Rotating Hinge Prosthesis for Primary and Revision Knee Arthroplasty: Comparison and Indications
Background. Rotating hinge knee prostheses are typically used in revision and severe primary total knee arthroplasty (TKA). For these challenging patient groups, currently only few studies with mid- or even long-term follow-up and adequate patient numbers are available. In addition, a more specific definition is needed of the indications for a rotating hinge prothesis in primary patients beyond the use in bone defects. Methods. In this prospective study, 170 primary and 62 revision TKA patients were included who received a rotating hinge knee prosthesis at the study centre between the years 2009 and 2014. Of these, 98 primary and 22 revision TKA patients were available for 5-year functional and clinical follow-up examinations. Prosthesis survival in both patient groups could be compared up to a 9-year follow-up. Results. Postoperatively, functional results including range of motion (ROM) and clinical scores like the Oxford Knee Score (OKS) and subscales of the Knee Society Score (KSS) improved better in patients treated for primary knee arthroplasty than for revision patients. Besides the patient group (primary vs. revision TKA), no overall influencing factors (age, body mass index, gender, etc.) regarding functional results could be identified in a multiple linear regression analysis. The revision rate of primary patients was significantly lower than in the revision patients, with an 8-year Kaplan-Meier prosthesis survival of 88% in the Primary and 60% in the Revision group. Conclusion. The prosthesis provides promising results in severe primary and revision knee arthroplasty. In addition to commonly agreed recommendations regarding the use of rotating hinge knee prostheses for primary surgery, six specific indications are proposed and discussed here as a base for scientific debate.
Total knee arthroplasty (TKA) is a frequently performed surgery with an increasing number of interventions [1, 2]. The aim of this intervention is the restoration of knee function and reduction of pain. Performance and survival of the TKA prostheses accomplished positive development in the past, but due to the increasing number of patients with such implants, the number of TKA revisions is also increasing [1, 2]. Bone loss, ligament instability, and poor condition of the periprosthetic soft tissue make revision difficult, requiring more constrained prosthesis types [3–5]. Rotating hinge prostheses were developed to address these issues. These comprise a hinge mechanism, coupling the femoral and the tibial component and facilitating flexion-extension movement. Current “Third generation” rotating hinge prostheses also allow axial rotation and distraction. Femoral and tibial components are typically fixed by an intramedullary stem, and elements to compensate bony defects may be added [6–9].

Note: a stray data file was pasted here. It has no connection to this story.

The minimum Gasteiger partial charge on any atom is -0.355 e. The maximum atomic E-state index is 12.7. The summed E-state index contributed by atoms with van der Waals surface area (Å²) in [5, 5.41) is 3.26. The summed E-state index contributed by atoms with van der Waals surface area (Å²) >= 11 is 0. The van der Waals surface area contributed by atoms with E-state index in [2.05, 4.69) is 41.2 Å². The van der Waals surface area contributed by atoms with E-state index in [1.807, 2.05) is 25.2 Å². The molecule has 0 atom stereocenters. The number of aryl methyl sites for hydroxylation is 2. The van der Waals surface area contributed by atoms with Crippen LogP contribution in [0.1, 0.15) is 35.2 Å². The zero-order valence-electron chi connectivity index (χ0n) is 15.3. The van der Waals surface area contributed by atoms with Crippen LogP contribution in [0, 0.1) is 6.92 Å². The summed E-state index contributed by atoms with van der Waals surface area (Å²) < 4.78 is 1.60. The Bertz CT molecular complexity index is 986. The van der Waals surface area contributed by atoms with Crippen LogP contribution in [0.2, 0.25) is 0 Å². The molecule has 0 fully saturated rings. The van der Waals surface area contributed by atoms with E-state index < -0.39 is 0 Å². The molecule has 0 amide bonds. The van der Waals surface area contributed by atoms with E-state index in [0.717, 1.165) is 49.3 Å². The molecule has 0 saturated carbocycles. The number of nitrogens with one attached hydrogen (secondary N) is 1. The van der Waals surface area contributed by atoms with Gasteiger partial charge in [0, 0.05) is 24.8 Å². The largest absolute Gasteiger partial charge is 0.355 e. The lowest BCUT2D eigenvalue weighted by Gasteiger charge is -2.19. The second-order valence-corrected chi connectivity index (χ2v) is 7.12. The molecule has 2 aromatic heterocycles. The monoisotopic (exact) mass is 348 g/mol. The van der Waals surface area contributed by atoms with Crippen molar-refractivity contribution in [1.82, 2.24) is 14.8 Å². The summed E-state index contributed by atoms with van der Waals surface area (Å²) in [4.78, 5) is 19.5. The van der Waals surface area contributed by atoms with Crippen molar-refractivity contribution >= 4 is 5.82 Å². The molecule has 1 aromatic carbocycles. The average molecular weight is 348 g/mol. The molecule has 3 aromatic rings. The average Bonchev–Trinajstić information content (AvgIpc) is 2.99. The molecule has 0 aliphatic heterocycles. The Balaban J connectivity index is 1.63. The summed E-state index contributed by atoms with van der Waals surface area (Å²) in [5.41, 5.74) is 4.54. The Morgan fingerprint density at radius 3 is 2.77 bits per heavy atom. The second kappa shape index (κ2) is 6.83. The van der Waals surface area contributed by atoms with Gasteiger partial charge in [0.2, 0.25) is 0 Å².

In the beginning, hinged knee prostheses were only designated for severe revision cases and salvage therapy. Today, the deployment of a rotating hinge prosthesis also in primary TKA is a matter of debate amongst the orthopaedic society [10, 11]. Conservative indications for primary TKA with rotating hinge prostheses comprise massive bone defects, including femoral or tibial bone tumour resection, and severely damaged ligaments. However, some authors propose a wider field of indications [10, 12]. Results of rotating hinge prostheses in primary and revision TKA are rather difficult to distinguish and interpret due to the low number of published studies and limiting factors including study design, different prosthesis systems, and short follow-up period.
In this publication, functional and survival results of the EnduRo rotating hinge prosthesis are presented from a prospective patient cohort. The hypothesis was that EnduRo obtains reliable results in primary and revision TKA patients. Short-term results of a part of this patient cohort and a second study centre were already published by Giurea et al. , when a total number of 62 patients had reached the two-year follow-up. While the clinical results were very promising, significant differences in functional outcome and risk of reoperation in the Primary and Revision groups were already observed. The present study continues the analysis with a much larger monocentric patient cohort and with a midterm follow-up of 5 years.
2. Materials and Methods
2.1. Study Population
This study was a prospective single centre study, performed according to the Declaration of Helsinki. Eligibility criteria were limited to patients in the clinic of the principal investigator treated with the EnduRo rotating hinge prosthesis for primary or revision TKA for all indications except bone tumours. Between March 2009 and February 2014, 290 patients were treated with the prosthesis in the clinic of the principal investigator; thereof 232 patients could be included into the study. Patients were contacted annually for follow-up examinations (either physically or by phone, as described in Follow-Up and Data Collection). At time of the 5-year follow-up, the number of patients discontinuing the study due to withdrawal, revision, loss to follow-up, death, and other reasons was 72 patients in the Primary group and 40 patients in the Revision group (see Figure 1). At study finalization, 98 patients were still included in the Primary group, and 22 patients were included in the Revision group.
2.2. Surgical Procedure